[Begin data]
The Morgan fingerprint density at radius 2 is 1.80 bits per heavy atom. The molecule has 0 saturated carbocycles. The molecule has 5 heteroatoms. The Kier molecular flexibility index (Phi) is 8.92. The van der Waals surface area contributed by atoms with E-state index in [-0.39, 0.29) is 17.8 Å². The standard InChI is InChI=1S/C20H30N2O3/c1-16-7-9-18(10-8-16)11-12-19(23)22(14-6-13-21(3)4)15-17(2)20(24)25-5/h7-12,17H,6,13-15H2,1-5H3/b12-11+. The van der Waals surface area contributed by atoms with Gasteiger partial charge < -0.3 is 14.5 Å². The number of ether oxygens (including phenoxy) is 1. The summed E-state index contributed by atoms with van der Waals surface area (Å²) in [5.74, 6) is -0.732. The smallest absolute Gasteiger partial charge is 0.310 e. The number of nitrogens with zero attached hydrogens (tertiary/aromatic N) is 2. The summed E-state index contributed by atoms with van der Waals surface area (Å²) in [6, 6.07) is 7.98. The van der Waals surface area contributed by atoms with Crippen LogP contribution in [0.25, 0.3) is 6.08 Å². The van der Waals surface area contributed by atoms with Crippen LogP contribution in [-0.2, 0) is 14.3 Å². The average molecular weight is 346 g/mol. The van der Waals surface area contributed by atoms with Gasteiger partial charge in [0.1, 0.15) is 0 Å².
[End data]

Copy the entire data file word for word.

The Morgan fingerprint density at radius 2 is 1.80 bits per heavy atom. The molecule has 0 saturated carbocycles. The molecule has 5 heteroatoms. The Kier molecular flexibility index (Phi) is 8.92. The van der Waals surface area contributed by atoms with E-state index in [-0.39, 0.29) is 17.8 Å². The standard InChI is InChI=1S/C20H30N2O3/c1-16-7-9-18(10-8-16)11-12-19(23)22(14-6-13-21(3)4)15-17(2)20(24)25-5/h7-12,17H,6,13-15H2,1-5H3/b12-11+. The van der Waals surface area contributed by atoms with Gasteiger partial charge < -0.3 is 14.5 Å². The number of ether oxygens (including phenoxy) is 1. The summed E-state index contributed by atoms with van der Waals surface area (Å²) in [5.74, 6) is -0.732. The smallest absolute Gasteiger partial charge is 0.310 e. The number of nitrogens with zero attached hydrogens (tertiary/aromatic N) is 2. The summed E-state index contributed by atoms with van der Waals surface area (Å²) in [6, 6.07) is 7.98. The van der Waals surface area contributed by atoms with Crippen LogP contribution in [0.25, 0.3) is 6.08 Å². The van der Waals surface area contributed by atoms with Crippen LogP contribution in [-0.2, 0) is 14.3 Å². The average molecular weight is 346 g/mol. The van der Waals surface area contributed by atoms with Gasteiger partial charge in [0.1, 0.15) is 0 Å².